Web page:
- For those trapped in sexual slavery in Paris to be freed, particularly the many Nigerian women who are being coerced with a form of spiritual exploitation. Pray that the Lord of the Harvest will shine the light of the gospel and free these women from their chains of spiritual and physical captivity.
- For revival in the red light districts of Pigalle and Bois de Boulogne.
- For the perseverance of those advocating to criminalize the purchase of sex, specifically champions such as Najat Vallaud-Belkacem and Pascale Boistard. Also pray that the eyes of the French senators who are opposed to the bill will be opened and for the French Senate to reconsider and pass the legislation in 2015.
- 1. US Department of State Trafficking in Persons Report 2014, http://www.state.gov/j/tip/rls/tiprpt/countries/2014/226724.htm
- 2. Kara, Siddarth. 2009. Sex Trafficking: Inside the Business of Modern Slavery. Columbia University Press.
- 3. Steves, R., Smith, S., & Openshaw, G. 2014. Rick Steves’ Paris 2015. Avalon Travel.
- 4. Rossiaud, J. 1988. Medieval Prostitution (p. 12). Oxford, England: Blackwell.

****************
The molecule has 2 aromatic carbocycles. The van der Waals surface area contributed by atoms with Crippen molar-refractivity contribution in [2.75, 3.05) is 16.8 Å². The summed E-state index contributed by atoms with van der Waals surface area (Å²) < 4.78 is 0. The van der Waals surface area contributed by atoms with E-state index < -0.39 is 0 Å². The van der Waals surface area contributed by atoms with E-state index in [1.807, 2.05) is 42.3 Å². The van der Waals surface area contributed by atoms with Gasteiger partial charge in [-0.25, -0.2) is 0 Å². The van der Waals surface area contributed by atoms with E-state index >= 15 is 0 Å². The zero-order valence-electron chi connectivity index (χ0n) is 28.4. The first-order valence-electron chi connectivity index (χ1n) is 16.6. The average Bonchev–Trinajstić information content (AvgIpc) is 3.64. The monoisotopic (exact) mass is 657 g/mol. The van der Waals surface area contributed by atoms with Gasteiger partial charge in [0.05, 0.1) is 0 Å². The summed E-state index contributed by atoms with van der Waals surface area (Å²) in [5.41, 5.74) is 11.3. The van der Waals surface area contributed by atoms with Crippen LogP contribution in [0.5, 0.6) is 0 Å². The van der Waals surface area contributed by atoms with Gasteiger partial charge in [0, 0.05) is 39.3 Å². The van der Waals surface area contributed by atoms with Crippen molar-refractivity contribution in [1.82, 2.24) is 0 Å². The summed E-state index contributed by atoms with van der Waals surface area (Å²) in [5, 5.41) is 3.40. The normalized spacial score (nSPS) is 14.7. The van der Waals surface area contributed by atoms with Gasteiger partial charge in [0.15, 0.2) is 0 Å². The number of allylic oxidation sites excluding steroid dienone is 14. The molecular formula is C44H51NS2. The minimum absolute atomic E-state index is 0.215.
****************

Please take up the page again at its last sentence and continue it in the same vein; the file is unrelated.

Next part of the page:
- 5. Ringdal, N. J. 2005. Love for Sale: A World History of Prostitution. Grove Press.
- 6. Sanger, W. W. 1897. The History of Prostitution: Its Extent, Causes and Effects Throughout the World. Medical Publishing Company.
- 7. Luker, K. 1998. “Sex, Social Hygiene, and the State: The Double-Edged Sword of Social Reform.” Theory and Society, 27(5), 601-634.
- 8. “On the Game: A New Government Wants to Abolish the Oldest Profession.” The Economist. July 14, 2012. http://www.economist.com/node/21558612
- 9. Fawcett, Karen. “Pairs Sex Clubs: They’re Everywhere.” Bonjour Paris. Accessed December 2014. http://www.bonjourparis.com/story/paris-sex-clubs-theyre-everywhere/
- 10. Dickey, Christopher. 2013. France’s New Prostitution Law Targets Johns: Ignites National Debate.” Libertines and Liberties, December 5. http://www.thedailybeast.com/articles/2013/12/05/france-s-new-prostitution-law-targets-johns-ignites-national-debate.html